See:  Mia (canine Mia) the white fluffball princess sitting, pacing, in the wide east-facing bay window. Big, golden circle of lamplight folded between the wall and the ceiling, cross-sectioned by a shadow of the lampshade frame. Vibrant, glossy green pothos and various ivy plants and ferns. Some dried flowers too, and dried corn stalks. Bluish white twinkle lights on the fireplace mantle and all those odd colorful ornaments lingering up there. No longer Halloween, not quite the winter holidays. Beautiful scalloped ceramic bowl of fresh fruit offering me health. Leathery oranges. Mottled banana. Watching the light outside shift from glowing orange and gold to a sexier, smoother blue and gray. Now purple. Now nearly black. All these, within minutes. Now the full, pregnant moon between the trees.

Hear:   Something hissing outside. Handsome and his Dad are working on cars, so it's probably an air compressor. Or a really gigantic King Cobra. Or the solenoid. (Isn't it always that with cars?) Mia the tiny fluffy dog yipping at every creature who happens past her authoritative perch. Now her click clack toenails across the wood floors. Geese whining and honking as they parade towards bedtime. (Open windows allow for every farm noise to roll through the house. I love this.) End of the dishwasher cycle, just a hum. Pacino (the parrot) clucking and groaning contentedly to himself, cracking seeds, and dipping his great beak in the water dish. Now he whispers hiiiii to his water. Or to me.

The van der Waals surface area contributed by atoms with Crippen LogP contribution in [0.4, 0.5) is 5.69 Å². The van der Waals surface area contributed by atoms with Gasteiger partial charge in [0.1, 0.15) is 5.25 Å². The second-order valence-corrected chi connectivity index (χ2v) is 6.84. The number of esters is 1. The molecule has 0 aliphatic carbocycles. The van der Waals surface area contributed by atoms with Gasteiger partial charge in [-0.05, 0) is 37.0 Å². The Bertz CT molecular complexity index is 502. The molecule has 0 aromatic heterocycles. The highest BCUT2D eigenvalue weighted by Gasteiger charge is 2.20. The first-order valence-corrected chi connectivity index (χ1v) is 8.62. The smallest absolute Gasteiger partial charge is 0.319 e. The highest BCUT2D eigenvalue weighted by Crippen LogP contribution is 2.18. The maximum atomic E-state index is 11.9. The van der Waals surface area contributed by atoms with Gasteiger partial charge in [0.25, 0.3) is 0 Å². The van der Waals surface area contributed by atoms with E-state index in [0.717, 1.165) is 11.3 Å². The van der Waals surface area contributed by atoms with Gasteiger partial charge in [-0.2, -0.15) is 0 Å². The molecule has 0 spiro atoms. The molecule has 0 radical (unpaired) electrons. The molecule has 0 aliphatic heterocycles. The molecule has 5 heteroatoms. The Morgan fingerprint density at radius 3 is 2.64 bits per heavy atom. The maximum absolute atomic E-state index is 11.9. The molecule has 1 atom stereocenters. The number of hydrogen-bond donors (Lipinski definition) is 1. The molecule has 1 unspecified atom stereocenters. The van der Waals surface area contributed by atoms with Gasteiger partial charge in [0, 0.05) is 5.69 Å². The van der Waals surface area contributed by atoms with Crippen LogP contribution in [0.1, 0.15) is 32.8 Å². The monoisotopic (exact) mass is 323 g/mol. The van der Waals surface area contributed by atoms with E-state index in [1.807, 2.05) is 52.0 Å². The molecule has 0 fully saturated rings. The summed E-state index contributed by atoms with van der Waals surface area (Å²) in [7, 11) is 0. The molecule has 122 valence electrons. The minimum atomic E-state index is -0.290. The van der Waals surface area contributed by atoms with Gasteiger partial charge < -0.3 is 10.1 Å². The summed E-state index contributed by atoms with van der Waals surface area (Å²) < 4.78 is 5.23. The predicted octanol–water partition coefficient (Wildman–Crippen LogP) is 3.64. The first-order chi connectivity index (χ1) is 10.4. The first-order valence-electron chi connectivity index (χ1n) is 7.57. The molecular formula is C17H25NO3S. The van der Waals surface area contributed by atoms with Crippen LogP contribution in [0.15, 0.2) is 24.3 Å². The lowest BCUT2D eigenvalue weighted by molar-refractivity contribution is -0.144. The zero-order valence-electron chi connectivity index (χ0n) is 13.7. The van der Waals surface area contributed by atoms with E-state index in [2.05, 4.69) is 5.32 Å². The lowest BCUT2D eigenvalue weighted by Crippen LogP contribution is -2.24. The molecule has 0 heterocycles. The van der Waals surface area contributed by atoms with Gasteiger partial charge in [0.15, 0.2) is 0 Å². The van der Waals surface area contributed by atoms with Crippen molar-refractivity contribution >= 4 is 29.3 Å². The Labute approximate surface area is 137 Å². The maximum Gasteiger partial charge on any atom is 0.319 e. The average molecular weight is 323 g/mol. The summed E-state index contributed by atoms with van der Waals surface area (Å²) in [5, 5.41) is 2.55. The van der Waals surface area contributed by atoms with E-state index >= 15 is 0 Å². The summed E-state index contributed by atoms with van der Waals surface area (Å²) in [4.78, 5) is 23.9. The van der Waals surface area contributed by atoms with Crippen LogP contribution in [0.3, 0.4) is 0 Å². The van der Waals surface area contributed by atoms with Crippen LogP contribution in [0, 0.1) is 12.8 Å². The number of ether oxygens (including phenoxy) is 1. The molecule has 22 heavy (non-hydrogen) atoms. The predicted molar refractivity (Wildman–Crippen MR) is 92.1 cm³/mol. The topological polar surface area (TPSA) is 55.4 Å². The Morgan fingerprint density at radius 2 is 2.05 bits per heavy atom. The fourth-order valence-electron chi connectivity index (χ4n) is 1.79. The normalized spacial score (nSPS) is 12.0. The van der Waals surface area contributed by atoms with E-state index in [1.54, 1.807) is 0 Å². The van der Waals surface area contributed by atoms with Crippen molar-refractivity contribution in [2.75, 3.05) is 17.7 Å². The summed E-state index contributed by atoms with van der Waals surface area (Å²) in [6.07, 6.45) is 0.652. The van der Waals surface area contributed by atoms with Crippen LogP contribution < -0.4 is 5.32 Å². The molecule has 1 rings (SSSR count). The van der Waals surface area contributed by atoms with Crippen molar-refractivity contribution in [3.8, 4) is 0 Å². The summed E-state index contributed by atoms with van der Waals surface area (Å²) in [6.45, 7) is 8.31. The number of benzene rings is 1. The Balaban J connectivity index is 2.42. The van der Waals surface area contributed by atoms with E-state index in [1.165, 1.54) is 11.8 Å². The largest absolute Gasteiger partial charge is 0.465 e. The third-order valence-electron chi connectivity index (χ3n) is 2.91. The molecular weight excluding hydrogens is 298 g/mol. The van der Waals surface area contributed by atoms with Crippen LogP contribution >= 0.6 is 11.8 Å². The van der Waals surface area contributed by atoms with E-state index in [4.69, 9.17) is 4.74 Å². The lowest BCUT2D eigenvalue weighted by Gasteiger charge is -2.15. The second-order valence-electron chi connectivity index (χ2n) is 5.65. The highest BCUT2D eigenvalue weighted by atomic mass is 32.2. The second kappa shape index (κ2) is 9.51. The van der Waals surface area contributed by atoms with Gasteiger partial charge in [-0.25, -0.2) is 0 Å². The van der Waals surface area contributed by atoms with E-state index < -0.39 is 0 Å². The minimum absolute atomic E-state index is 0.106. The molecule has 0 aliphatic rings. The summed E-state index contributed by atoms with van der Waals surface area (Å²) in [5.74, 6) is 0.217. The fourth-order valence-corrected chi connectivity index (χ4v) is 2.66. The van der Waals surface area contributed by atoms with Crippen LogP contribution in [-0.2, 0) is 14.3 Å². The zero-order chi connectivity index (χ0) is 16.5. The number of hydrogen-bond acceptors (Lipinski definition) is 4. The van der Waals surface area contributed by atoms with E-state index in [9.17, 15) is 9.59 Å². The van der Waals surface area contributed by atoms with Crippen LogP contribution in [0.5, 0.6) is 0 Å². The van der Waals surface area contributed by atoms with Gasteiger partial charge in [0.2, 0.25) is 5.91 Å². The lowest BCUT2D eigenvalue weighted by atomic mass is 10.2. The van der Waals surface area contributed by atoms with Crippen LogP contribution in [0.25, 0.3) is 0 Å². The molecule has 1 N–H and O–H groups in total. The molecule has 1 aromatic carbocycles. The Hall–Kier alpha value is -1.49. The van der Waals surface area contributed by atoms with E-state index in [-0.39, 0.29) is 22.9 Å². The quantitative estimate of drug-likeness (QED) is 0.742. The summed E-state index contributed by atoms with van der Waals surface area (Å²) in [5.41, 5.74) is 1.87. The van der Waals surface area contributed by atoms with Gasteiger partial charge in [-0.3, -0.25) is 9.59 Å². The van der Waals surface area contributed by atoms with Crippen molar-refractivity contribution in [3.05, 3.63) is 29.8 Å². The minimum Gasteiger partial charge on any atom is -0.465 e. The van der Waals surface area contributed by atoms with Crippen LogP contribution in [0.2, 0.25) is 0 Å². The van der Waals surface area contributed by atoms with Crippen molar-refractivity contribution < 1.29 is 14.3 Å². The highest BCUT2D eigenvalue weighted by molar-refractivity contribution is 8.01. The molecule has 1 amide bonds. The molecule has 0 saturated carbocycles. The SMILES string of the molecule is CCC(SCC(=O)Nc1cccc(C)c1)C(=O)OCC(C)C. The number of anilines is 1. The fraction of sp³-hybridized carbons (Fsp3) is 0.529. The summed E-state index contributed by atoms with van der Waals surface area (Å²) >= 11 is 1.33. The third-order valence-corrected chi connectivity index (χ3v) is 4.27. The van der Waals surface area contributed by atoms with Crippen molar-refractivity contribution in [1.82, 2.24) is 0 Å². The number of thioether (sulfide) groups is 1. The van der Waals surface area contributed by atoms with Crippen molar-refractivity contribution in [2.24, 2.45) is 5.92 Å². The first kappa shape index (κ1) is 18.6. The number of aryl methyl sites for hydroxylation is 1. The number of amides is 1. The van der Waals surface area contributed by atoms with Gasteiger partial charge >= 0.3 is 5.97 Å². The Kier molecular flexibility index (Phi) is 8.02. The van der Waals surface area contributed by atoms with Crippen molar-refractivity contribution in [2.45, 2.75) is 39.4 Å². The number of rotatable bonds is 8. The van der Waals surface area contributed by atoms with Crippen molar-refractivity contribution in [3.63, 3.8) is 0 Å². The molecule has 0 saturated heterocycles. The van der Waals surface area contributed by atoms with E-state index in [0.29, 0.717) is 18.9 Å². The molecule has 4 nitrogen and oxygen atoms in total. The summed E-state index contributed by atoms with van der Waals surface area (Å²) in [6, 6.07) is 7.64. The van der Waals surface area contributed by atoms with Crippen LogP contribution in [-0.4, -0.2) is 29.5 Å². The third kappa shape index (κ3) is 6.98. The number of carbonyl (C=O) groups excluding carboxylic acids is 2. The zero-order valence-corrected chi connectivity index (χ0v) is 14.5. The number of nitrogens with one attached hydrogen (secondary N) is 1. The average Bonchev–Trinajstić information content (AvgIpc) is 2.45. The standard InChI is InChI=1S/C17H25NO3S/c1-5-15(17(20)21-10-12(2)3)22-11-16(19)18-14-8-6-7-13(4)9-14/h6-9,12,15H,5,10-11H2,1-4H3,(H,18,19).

Smell:  Faint trace of bleachy dish soap. Sharp, crisp outdoor smells gusting in through the open windows. Eggnog candle burning warmly. My father-in-law's aftershave. Pumpkin bread in front of me. That banana.

Touch:  Clean hair, blown soft and loose for a change. Thickly padded leather seat of my favorite very old rocking chair. My own bare feet on the wood floor. Scratchy throat from incessant coughing but a belly full and warm from an afternoon cappuccino. Thickly textured and lace-trimmed tablecloth beneath my wrists. Heavily beaded necklace on my collarbone.